Thursday, November 13, 2014
Strategy # 5 Honest Sensory Keys: Color and Light
Build Your Story: 8 Strategies for Writing Innovative Setting with Impact
“Dark colors lend themselves to dark emotions.” Jordan E. Rosenfeld
Often we relegate suspense to mysteries, thrillers, and adventure where in fact any genre can benefit from threads of suspense, especially when emotional or spiritual struggles are intertwined in the narrative action.
Let’s take a look at how honest sensory keys, with different details, can contribute to authenticity in three very different novels: two historical (this Strategy #5) and one Science-fiction mystery next month. (Strategy #6)
Suspense Example: Color and Light
First Example from Moon over Tennessee by Craig-Christ Evans
Here we return to the opening Strategy excerpt @ Strategy # 1 Habitat Highways: An Ordinary Day. Take out your first notes and see if your first impressions continue to hold with the additional section?
Remember this appears to start as an ordinary day:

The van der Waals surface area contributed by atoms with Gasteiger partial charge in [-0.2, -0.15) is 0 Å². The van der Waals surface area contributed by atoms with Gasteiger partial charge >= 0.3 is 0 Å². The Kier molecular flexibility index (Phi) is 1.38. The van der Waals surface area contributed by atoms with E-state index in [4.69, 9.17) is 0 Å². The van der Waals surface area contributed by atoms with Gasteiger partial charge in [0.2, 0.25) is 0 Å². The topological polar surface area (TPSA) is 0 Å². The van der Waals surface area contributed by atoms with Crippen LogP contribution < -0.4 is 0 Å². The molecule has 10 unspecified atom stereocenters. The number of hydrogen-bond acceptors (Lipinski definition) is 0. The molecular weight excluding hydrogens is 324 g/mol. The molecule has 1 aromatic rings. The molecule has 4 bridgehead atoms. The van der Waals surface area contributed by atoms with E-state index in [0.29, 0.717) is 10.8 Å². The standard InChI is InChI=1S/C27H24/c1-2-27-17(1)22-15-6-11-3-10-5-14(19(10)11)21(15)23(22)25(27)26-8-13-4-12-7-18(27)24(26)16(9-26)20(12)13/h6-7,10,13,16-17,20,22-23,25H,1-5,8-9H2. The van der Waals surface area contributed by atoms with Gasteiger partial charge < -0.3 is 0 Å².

“From the barn I see my mother on the back porch washing beans,
my little sister with her dolls there on the stoop, my father
leading horses from the field.
Morning sun crawls up, a yellow dog just waking,
stretching one leg and another, then
its wide-mouthed fiery yawn. I rub my eyes and push
my hand behind a plank, grope until my fingers
close around the edges of a wooden box. Crouched
He stands inside the door, his hat pulled down, a bridle
Hanging loosely in his hands. Behind him, sunlight
Makes shadows dance across the dusty floor.”
What kind of scene are you seeing? What emotions do you apply to this reading? Pick out specific words that you think contribute the most emotional weight.
“It’s not because my daddy thinks
the South should fight against the North,
but we’ve been so long a piece of Tennessee
today we’re leaving for the war.”
From Moon Over Tennessee, A Boy’s Civil War Journal by Craig Crist-Evans.
How much does this sparse, yet detailed setting affect character and theme? Based on these few verses, what do you expect to happen?
As an historical setting this passage establishes place, historical framework, season, time of day, moods, and atmosphere. Its authenticity allows us to fully participate.
Look at all the touch categories and how their familiarity builds drama; washing beans, dolls, leading the horses, (both the touch of the reins and their breath on hands) rub eyes, touch plank, grope, and loose bridle.
What details show the weather and the use of color? Notice there is no decay and yet the potential for decay is hinted at. How?
Share: Which detail do you think had the strongest emotional impact? Why?
Read deep, marcy